I have experienced that delusion, and I’ll bet you have too. And yet, the world still draws me. If I am honest about my own heart, I know that I cannot resist the temptation to search for my satisfaction in the creation rather than in the Creator. I need help beyond myself. To some degree, are we not all among those who spend money “for that which is not bread?”
So what do we do? First, if you feel the tension of being pulled between satisfaction in God and satisfaction in the world, be thankful. It means He is at work in your life. Without His initiating work, you and I just wouldn’t “get it.” So, even in that tug of war there is hope. There is light and a way forward toward the shalom that only Christ can bring.
In the passage, we see a God who, rather than wagging a scolding finger, comes to us as a loving father. He says:
“Come, everyone who thirsts, come to the waters.”
“Listen diligently to me, and eat what is good, and delight yourselves in rich food.”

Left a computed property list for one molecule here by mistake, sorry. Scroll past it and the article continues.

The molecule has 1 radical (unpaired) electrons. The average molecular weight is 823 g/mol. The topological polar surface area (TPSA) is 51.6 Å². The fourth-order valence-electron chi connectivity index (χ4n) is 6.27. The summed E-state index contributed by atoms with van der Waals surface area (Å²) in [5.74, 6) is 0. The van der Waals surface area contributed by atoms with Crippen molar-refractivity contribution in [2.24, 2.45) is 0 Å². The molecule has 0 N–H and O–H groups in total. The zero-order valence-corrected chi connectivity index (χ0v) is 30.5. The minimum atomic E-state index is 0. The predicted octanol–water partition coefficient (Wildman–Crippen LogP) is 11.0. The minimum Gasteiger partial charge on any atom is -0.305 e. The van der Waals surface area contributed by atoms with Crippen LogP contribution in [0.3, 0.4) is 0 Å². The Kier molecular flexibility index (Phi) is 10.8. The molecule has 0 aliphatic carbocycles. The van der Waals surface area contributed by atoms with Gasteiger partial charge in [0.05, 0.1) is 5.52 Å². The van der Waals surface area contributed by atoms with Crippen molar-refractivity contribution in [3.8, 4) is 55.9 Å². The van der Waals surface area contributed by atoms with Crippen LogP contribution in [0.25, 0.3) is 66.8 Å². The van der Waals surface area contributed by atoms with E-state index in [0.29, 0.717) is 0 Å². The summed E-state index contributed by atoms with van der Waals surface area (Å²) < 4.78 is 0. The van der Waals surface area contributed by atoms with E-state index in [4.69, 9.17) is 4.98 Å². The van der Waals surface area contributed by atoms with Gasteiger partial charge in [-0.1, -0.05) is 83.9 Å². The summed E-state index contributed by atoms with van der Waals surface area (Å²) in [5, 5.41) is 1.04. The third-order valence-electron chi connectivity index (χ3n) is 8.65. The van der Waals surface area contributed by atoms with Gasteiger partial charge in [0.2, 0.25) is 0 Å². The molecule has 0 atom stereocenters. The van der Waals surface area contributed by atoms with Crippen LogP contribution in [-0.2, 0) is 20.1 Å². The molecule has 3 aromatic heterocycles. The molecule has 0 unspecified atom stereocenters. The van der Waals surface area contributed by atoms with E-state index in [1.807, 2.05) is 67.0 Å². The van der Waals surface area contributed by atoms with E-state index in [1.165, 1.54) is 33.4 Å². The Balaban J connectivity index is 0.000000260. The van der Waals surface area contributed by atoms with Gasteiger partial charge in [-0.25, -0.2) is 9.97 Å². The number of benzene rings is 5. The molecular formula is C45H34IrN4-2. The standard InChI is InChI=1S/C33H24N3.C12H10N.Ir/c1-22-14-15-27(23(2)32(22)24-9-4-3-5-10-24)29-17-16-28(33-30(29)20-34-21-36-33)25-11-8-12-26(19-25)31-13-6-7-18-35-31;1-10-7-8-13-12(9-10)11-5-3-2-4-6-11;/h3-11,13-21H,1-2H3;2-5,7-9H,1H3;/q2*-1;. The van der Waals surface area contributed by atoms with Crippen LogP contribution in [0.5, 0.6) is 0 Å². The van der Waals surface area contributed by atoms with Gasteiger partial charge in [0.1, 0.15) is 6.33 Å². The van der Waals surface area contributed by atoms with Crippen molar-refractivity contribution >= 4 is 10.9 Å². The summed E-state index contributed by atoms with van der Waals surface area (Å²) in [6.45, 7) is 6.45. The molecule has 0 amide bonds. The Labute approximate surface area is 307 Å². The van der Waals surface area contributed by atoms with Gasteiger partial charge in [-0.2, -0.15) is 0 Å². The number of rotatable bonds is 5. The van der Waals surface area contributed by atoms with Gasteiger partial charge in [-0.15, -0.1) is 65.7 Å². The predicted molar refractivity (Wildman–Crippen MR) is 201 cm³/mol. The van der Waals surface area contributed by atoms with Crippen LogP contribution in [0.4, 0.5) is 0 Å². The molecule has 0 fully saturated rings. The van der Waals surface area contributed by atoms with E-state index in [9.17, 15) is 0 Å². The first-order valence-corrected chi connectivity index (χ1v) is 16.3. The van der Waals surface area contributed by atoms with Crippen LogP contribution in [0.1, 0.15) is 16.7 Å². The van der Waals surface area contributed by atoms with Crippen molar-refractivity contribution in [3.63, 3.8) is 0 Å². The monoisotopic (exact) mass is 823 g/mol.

“Incline your ear, and come to me; hear, that your soul may live.” (Emphasis added.)
Those words reveal a compassionate, fatherly God who understands our struggle. And so, rather than wrath, He extends grace as he implores us to “Come, buy wine and milk without money and without price;” “eat what is good,” and delight in the rich bread of life.
Finally, underscoring His mercy, God expresses His covenant of grace as a “steadfast, sure love for David.” If you know the story of David you know that he was a sinful human, an adulterer, a murderer – one who did, in fact, look for love in all the wrong places, and yet the Scripture describes David as a man after God’s own heart (1 Samuel 13:14).
And that is good news for struggling sinners like you and me. That is mercy. That is grace. That is the gospel. And that is the way forward to true peace and contentment, today on March 9 and forever.
Editor’s Note: The above was offered as a staff devotional at AFA on March 9, 2016.